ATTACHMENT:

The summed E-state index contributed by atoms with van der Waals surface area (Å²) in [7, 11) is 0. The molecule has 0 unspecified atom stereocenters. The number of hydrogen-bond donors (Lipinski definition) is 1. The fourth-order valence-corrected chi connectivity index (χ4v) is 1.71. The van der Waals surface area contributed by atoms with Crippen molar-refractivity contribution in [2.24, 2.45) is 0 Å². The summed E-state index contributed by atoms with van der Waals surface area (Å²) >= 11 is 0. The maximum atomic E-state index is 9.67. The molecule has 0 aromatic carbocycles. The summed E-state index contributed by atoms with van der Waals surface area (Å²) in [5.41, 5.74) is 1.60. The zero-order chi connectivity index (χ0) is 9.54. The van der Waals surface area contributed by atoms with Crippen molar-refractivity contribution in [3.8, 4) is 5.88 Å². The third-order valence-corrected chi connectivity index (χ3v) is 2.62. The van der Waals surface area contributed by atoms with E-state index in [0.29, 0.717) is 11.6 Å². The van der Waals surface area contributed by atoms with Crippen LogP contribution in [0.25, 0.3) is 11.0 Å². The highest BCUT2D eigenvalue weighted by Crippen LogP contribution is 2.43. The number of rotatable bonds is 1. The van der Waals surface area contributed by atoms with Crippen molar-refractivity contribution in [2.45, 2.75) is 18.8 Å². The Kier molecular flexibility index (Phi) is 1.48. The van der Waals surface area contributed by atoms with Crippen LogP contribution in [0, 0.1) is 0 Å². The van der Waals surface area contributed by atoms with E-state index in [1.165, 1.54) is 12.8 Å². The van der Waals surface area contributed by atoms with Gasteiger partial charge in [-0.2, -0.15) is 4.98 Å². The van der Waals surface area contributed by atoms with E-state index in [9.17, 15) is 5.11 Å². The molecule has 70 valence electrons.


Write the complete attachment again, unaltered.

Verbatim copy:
The summed E-state index contributed by atoms with van der Waals surface area (Å²) in [7, 11) is 0. The molecule has 0 unspecified atom stereocenters. The number of hydrogen-bond donors (Lipinski definition) is 1. The fourth-order valence-corrected chi connectivity index (χ4v) is 1.71. The van der Waals surface area contributed by atoms with Crippen molar-refractivity contribution in [2.24, 2.45) is 0 Å². The summed E-state index contributed by atoms with van der Waals surface area (Å²) >= 11 is 0. The maximum atomic E-state index is 9.67. The molecule has 0 aromatic carbocycles. The summed E-state index contributed by atoms with van der Waals surface area (Å²) in [5.41, 5.74) is 1.60. The zero-order chi connectivity index (χ0) is 9.54. The van der Waals surface area contributed by atoms with Crippen molar-refractivity contribution in [3.8, 4) is 5.88 Å². The third-order valence-corrected chi connectivity index (χ3v) is 2.62. The van der Waals surface area contributed by atoms with E-state index in [0.29, 0.717) is 11.6 Å². The van der Waals surface area contributed by atoms with Crippen LogP contribution in [0.25, 0.3) is 11.0 Å². The highest BCUT2D eigenvalue weighted by Crippen LogP contribution is 2.43. The number of rotatable bonds is 1. The van der Waals surface area contributed by atoms with Crippen molar-refractivity contribution in [2.45, 2.75) is 18.8 Å². The Kier molecular flexibility index (Phi) is 1.48. The van der Waals surface area contributed by atoms with Crippen LogP contribution in [0, 0.1) is 0 Å². The van der Waals surface area contributed by atoms with E-state index in [1.165, 1.54) is 12.8 Å². The van der Waals surface area contributed by atoms with Gasteiger partial charge in [-0.2, -0.15) is 4.98 Å². The van der Waals surface area contributed by atoms with E-state index in [9.17, 15) is 5.11 Å². The molecule has 70 valence electrons.